Beyond shadow of a doubt, developing countries like Pakistan can no longer afford to turn a blind eye on its blue potential. It is time to think global and act local. A collaborative framework must be ensured with a range of stakeholders comprised of the federal government, global businesses, nongovernmental organizations, and local communities. All must work collectively from inception to completion. Few nations have the access to resources that Pakistan does, but unfortunately, because of sea blindness, we have completely disregarded these treasures. It has been a sore point for a while now that Pakistan’s 1046 km of coastline, which has tremendous blue potential, has remained untapped. A massive mobilization of people is required, who care about a shared future. The utilization of one of the most fundamental types of natural capital is inextricably linked to human prosperity. Pakistan’s coastal area potential will be adequately addressed if the focus is made on wholesome blue economy growth. Consequently, by formulating sustainable policies and strategies, oceans and coastal areas would not be seen as vast and empty wilderness.
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There are such positive impacts on the new visit of Chinese President “Xi Jinping” to the Saudi Arabia to  narrow the gap in economic development and easing the turbulent situation. Here, China expects to take advantage of the opportunity of the first Chinese-Arab summit to work with the Arab countries to consolidate the historical friendship, and to continue to deepen the formula of comprehensive, multi-level and wide-ranging cooperation between the two sides, in order to reach more consensus between the two sides in political dealings, economic and trade cooperation, as well as in building the Chinese society. Arab countries for a common future, including bilateral cooperation between the two sides in some traditional fields such as energy and agriculture, in addition to the digital economy and space.  In addition, the two sides are likely to expect to reach more common consensus on important issues in international forums, such as the Ukraine crisis and the recovery of the global economy.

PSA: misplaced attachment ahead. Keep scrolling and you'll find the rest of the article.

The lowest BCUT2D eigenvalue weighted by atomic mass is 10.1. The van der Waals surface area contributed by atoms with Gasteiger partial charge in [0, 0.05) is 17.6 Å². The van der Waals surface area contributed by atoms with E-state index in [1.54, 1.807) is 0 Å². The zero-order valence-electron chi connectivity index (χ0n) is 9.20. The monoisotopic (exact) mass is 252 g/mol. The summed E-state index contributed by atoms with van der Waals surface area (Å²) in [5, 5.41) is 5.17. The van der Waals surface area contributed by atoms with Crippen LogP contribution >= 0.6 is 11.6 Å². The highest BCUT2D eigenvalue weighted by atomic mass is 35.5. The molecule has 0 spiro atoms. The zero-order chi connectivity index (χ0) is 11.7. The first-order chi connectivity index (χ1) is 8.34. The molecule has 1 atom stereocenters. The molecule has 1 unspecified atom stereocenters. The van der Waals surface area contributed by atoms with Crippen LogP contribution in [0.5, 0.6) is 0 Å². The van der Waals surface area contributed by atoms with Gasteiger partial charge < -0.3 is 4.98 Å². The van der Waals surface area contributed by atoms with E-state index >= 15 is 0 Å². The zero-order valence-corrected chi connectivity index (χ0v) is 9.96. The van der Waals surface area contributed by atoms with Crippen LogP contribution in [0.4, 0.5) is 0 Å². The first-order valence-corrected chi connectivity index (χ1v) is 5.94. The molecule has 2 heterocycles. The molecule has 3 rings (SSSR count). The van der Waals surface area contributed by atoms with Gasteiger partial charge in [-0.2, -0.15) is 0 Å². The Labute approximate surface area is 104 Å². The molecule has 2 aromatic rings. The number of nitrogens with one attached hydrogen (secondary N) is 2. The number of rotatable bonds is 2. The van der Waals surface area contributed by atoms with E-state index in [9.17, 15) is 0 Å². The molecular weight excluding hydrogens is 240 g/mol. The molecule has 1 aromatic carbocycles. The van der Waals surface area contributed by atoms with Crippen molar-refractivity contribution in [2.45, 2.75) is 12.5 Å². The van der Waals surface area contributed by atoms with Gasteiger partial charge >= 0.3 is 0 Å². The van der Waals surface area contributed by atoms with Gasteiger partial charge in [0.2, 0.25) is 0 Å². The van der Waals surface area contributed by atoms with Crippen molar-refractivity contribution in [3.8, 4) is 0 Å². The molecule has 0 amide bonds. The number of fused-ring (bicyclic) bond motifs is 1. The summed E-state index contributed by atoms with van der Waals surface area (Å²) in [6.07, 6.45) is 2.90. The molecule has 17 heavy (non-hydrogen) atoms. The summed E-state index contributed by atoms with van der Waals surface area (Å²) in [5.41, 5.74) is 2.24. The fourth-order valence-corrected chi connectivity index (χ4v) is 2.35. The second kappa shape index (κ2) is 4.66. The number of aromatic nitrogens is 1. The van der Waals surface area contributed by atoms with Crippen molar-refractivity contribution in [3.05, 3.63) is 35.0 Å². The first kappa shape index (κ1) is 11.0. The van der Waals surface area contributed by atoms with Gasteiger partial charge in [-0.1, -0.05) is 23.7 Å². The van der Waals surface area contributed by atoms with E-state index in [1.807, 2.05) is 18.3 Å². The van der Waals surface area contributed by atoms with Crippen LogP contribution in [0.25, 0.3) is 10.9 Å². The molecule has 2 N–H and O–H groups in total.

The visit of Chinese President “Xi Jinping” to Saudi Arabia embodies a new reality and a historical turning point for the region, which has long been seen as an exclusive focus of influence for the United States, especially through its military presence. However, in light of the tense relations between Riyadh and Washington, another picture of the American-Saudi rapprochement has emerged.  This visit is also an indication of the change taking place in international relations, for a multipolar world that China, Russia and other countries want.  Of course, the Arabs have an interest in this transformation and rapprochement with the Chinese Asian giant.
 Where the convergence of the Chinese industrial and economic power with the Gulf and Saudi energy giants comes at a very sensitive time with the tension in Saudi relations with Washington, especially against the background of the issue of human rights, as well as Riyadh’s support for oil production restrictions before the mid-term elections that the United States will witness.
 All this at a time when US President “Joe Biden” considers the situation a global competition between democracies and authoritarian regimes, and makes it the focus of his presidential term.
 Here It seems that President Xi Jinping is seeking through his visit to the region and his holding of two summits, the first Gulf-Chinese, and the second Arab-Chinese, in the presence of the leaders of the countries of the region who began to flock to the Saudi capital.  According to the Chinese Foreign Ministry, President Xi Jinping’s program represents “the largest scale diplomatic activity between China and the Arab world since the founding of the People’s Republic of China.”
 As for Saudi Arabia, the gradual disengagement from Washington in the Middle East and the slow erosion of its security guarantees with the United States of America present an opportunity for China to achieve economic gains due to the tensions between the Gulf states and Saudi Arabia, which were reflected in relations with Washington.
 Although economic relations are still based on energy-related interests, bilateral relations have expanded in light of the Gulf renaissance in terms of infrastructure and technology, which is part of the diversification plans that are gaining importance as the world seeks to move away from fossil fuels.
Here, there Is no doubt that the Chinese president’s visit to the Kingdom of Saudi Arabia is a great opportunity for China to increase investments and strengthen strategic partnership with the countries of the region, which is a vital area for energy security and is located on the new Silk Road adopted by the Chinese president through the One Belt, One Road initiative.  After adopting the policy of soft power, China has now changed its strategic doctrine, as it seeks to protect its interests and win the Arab and Islamic countries to its side.